I

The Usual Eccentric

It’s just a piece of (wedding) cake

Wedding cakes do, lanning a wedding however, have exuberant is stressful stuff. price tags attached to That’s why I like to the same empty calories. let my girlfriend, ChrisNaturally this befudtine, plan all the hard dles me because if you parts. This basically enare a cake connoisseur tails her picking out a like I pride myself to be wedding cake and pretty then you are already much everything else, aware that a fancy wedtoo. WILL E SANDERS ding cake tastes exactly Last Saturday mornlike the $12 cakes availing she came running Staff Writer able from the Walmart down the stairs and wsanders@dailycall.com bakery. asked if I was ready. It almost makes me feel like throwing a Ready for what, I thought in stunned silence. Apparently, we were going to visit box of Entenmann’s down on the recepa cake-maker fittingly named the Cake tion hall floor and letting all of our wedLady and the process involved trying ding guests scavenge like a bunch of starving dogs, samples of cake. That’s the thing about cakes; they all “You forgot?” she rhetorically asked. taste good regardless of price. I had. Cakes are a lot like wine: a bottle of And to make matters worse I had no appetite because I had just wolfed down 1986 Duckhorn Napa Valley merlot basically tastes the same as a bottle of Boone’s an entire plate of waffles. Then I was whisked away to spend Farm. You save money to get just as hours force-feeding myself 17 different drunk. It’s a double score. But I get it, I am getting married and types of cakes. The tradition of wedding cakes dates buying an outrageously priced cake is a all the way back to the Roman Empire. piece of that process — I accept that. What I don’t understand is how a cake Since icing had not been invented yet, cakes at that time primarily consisted of can be that expensive. It’s pretty hard to barley bread and were basically the mess a cake up, my mother’s abovementioned cake baking “talents” notwithequivalent of eating a six pack of beer. Clearly, wedding cakes aren’t as cool as standing. Unless you throw in a whole can of clove peppers and chives, chances they use to be. Wedding cakes really came into their are your cake will be delicious even if you own in medieval Europe when our benev- throw in the egg shells. If all else fails, any cake-related probolent ancestors decided that there weren’t enough frivolous and inflated costs in- lem can be quickly rectified with a whole volved with a conventional wedding cere- tub of chocolate icing. This all dawns on me as Christine and mony. Other traditions would later become I are shoving our 17th brick of cake into the social order of the day, like limousines, our cake holes. I realize wedding cakes tuxedos and ridiculous reception hall se- are so expensive because you are paying curity deposits, but it all began with the for all of the fancy glitz and glamour and edible beads. This upsets me most of all wedding cake. These aren’t your mother’s cakes, ei- because it seems silly to dress up food ther. These are elegant, multi-leveled culi- like that. Whether it’s a $900 cake or a nary masterpieces that are so pristine you bag of discount biscuits, it all looks the same after the grand voyage through the could eat dinner off of them. When I was growing up a cake to me intricacies of the human digestive sysmeant my mother would whip up some tem. In the end, we picked out a wedding insane combination of flour, sugar, eggs and random pieces of candy or cereal she cake that was accommodating to our found in the cupboards. She would always pocketbooks. But honestly, what other cautiously choose a cake theme based choice did I have. What’s that saying again? When in loosely on something I was enamored with at the time (like dinosaurs or the Rome, do as the Romans do. solar system). Her cakes were simple, To contact Will E Sanders email him at homemade and 50 percent of the time wille@willesanders.com. To learn more Mike Ullery is the Chief Photographer of the Piqua only slightly resembled an alligator. By contrast, professional wedding about Will E Sanders, to read past Daily Call. The opinions expressed are those of the writer and do not necessarily reflect those of the Piqua Daily Call. cakes also involve heaping helpings of columns or to read features by other Creflour, sugar and eggs, but do not contain ators Syndicate writers and cartoonists, Lucky Charms marshmallows and are visit the Creators Syndicate website at not shaped like reptiles, or even amphib- www.creators.com. COPYRIGHT 2012 CREATORS.COM. ians for that matter.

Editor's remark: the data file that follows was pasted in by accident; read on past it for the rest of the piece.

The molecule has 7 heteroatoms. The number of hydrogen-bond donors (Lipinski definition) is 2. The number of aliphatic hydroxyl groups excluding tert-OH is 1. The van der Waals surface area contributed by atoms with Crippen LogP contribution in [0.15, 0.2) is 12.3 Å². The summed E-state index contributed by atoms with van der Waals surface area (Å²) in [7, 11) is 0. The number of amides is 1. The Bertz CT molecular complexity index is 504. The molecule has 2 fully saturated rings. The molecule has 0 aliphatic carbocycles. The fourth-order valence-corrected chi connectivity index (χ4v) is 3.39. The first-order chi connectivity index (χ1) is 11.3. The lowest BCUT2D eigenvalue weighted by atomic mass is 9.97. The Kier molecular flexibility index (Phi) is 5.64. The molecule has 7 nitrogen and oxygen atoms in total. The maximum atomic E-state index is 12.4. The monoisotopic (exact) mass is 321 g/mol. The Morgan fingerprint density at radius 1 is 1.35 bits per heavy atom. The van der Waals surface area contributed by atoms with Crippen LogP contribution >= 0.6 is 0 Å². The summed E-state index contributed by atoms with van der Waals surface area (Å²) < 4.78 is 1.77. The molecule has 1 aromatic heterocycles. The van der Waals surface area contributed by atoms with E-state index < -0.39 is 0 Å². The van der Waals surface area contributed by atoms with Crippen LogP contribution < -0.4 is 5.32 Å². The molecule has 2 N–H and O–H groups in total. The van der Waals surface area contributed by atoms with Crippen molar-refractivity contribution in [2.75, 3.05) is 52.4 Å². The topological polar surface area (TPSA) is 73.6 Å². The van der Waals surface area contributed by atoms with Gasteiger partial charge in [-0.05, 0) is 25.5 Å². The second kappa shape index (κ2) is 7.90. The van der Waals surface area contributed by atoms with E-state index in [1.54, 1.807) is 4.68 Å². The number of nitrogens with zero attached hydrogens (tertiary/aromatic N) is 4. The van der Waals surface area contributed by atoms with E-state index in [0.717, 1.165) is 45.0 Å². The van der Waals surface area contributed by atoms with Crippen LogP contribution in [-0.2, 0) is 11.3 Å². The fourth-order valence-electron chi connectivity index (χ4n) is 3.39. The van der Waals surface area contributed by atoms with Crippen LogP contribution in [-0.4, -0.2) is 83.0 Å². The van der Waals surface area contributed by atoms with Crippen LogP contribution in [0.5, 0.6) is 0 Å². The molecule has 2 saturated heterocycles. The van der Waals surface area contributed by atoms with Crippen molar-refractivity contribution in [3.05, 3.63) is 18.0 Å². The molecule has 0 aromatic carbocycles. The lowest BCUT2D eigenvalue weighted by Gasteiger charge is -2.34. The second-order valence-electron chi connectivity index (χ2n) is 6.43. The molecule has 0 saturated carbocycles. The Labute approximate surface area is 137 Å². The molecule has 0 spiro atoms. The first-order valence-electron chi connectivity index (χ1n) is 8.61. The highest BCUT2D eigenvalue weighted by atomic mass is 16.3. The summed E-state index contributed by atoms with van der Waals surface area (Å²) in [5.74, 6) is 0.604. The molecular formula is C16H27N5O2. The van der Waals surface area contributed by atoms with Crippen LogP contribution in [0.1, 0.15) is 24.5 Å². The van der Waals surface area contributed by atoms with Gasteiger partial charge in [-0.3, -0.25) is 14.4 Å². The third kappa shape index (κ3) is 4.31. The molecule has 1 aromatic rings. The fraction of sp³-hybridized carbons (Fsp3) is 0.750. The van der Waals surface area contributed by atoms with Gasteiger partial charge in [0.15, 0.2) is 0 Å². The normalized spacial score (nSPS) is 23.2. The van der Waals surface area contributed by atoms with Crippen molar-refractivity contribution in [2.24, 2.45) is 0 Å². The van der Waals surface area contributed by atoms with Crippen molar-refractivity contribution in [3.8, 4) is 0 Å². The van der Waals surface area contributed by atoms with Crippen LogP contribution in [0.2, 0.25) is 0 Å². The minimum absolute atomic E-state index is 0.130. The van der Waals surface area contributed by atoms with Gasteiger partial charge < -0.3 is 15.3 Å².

P